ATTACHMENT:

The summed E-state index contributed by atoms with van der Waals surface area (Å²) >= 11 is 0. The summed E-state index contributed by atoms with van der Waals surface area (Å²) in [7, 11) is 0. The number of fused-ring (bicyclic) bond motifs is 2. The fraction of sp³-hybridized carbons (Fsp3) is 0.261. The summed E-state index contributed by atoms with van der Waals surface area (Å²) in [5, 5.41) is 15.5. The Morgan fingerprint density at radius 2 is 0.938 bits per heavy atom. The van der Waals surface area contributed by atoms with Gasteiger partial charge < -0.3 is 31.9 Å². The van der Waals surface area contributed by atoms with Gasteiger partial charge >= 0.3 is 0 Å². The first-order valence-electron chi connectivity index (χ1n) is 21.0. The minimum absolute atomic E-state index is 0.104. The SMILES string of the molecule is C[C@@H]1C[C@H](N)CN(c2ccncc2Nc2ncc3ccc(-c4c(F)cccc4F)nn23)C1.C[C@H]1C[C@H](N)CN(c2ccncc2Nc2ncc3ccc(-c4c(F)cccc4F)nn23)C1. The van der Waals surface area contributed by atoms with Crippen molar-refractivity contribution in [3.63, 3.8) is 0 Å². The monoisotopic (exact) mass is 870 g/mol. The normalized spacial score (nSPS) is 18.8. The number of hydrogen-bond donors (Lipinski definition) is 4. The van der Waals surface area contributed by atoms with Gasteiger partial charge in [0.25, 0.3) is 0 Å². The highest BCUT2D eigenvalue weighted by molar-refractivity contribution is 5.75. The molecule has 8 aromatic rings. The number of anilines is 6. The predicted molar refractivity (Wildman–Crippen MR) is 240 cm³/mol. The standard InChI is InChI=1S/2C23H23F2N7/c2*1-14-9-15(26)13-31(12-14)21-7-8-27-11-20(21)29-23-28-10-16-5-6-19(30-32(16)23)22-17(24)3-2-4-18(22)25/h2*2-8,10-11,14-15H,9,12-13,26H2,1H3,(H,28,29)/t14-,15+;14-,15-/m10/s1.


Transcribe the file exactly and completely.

The summed E-state index contributed by atoms with van der Waals surface area (Å²) >= 11 is 0. The summed E-state index contributed by atoms with van der Waals surface area (Å²) in [7, 11) is 0. The number of fused-ring (bicyclic) bond motifs is 2. The fraction of sp³-hybridized carbons (Fsp3) is 0.261. The summed E-state index contributed by atoms with van der Waals surface area (Å²) in [5, 5.41) is 15.5. The Morgan fingerprint density at radius 2 is 0.938 bits per heavy atom. The van der Waals surface area contributed by atoms with Gasteiger partial charge < -0.3 is 31.9 Å². The van der Waals surface area contributed by atoms with Gasteiger partial charge >= 0.3 is 0 Å². The first-order valence-electron chi connectivity index (χ1n) is 21.0. The minimum absolute atomic E-state index is 0.104. The SMILES string of the molecule is C[C@@H]1C[C@H](N)CN(c2ccncc2Nc2ncc3ccc(-c4c(F)cccc4F)nn23)C1.C[C@H]1C[C@H](N)CN(c2ccncc2Nc2ncc3ccc(-c4c(F)cccc4F)nn23)C1. The van der Waals surface area contributed by atoms with Crippen molar-refractivity contribution in [3.63, 3.8) is 0 Å². The monoisotopic (exact) mass is 870 g/mol. The normalized spacial score (nSPS) is 18.8. The number of hydrogen-bond donors (Lipinski definition) is 4. The van der Waals surface area contributed by atoms with Gasteiger partial charge in [0.25, 0.3) is 0 Å². The highest BCUT2D eigenvalue weighted by molar-refractivity contribution is 5.75. The molecule has 8 aromatic rings. The number of anilines is 6. The predicted molar refractivity (Wildman–Crippen MR) is 240 cm³/mol. The standard InChI is InChI=1S/2C23H23F2N7/c2*1-14-9-15(26)13-31(12-14)21-7-8-27-11-20(21)29-23-28-10-16-5-6-19(30-32(16)23)22-17(24)3-2-4-18(22)25/h2*2-8,10-11,14-15H,9,12-13,26H2,1H3,(H,28,29)/t14-,15+;14-,15-/m10/s1.